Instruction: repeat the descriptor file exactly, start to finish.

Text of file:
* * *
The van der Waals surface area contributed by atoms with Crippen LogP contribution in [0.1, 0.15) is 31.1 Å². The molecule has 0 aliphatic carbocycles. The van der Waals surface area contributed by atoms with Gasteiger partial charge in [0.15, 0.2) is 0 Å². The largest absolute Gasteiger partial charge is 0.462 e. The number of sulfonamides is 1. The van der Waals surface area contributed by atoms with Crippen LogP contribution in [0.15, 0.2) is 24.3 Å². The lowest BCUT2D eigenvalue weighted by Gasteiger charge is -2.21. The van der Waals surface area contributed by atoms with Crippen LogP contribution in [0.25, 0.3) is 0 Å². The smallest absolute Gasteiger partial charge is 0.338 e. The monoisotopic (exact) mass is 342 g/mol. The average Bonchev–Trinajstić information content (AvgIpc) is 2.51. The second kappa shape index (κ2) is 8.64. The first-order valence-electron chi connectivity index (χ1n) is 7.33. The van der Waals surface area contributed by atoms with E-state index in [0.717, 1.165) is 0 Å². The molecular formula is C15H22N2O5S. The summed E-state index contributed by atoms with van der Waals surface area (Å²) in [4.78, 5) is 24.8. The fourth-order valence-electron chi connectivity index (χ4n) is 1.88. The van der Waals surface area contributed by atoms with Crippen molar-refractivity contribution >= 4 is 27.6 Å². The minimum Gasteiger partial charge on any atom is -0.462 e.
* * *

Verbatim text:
The van der Waals surface area contributed by atoms with Crippen LogP contribution in [0.1, 0.15) is 31.1 Å². The molecule has 0 aliphatic carbocycles. The van der Waals surface area contributed by atoms with Gasteiger partial charge in [0.15, 0.2) is 0 Å². The largest absolute Gasteiger partial charge is 0.462 e. The number of sulfonamides is 1. The van der Waals surface area contributed by atoms with Crippen LogP contribution in [0.15, 0.2) is 24.3 Å². The lowest BCUT2D eigenvalue weighted by Gasteiger charge is -2.21. The van der Waals surface area contributed by atoms with Crippen LogP contribution in [0.25, 0.3) is 0 Å². The smallest absolute Gasteiger partial charge is 0.338 e. The monoisotopic (exact) mass is 342 g/mol. The average Bonchev–Trinajstić information content (AvgIpc) is 2.51. The second kappa shape index (κ2) is 8.64. The first-order valence-electron chi connectivity index (χ1n) is 7.33. The van der Waals surface area contributed by atoms with E-state index in [0.717, 1.165) is 0 Å². The molecular formula is C15H22N2O5S. The summed E-state index contributed by atoms with van der Waals surface area (Å²) in [4.78, 5) is 24.8. The fourth-order valence-electron chi connectivity index (χ4n) is 1.88. The van der Waals surface area contributed by atoms with Crippen molar-refractivity contribution >= 4 is 27.6 Å². The minimum Gasteiger partial charge on any atom is -0.462 e.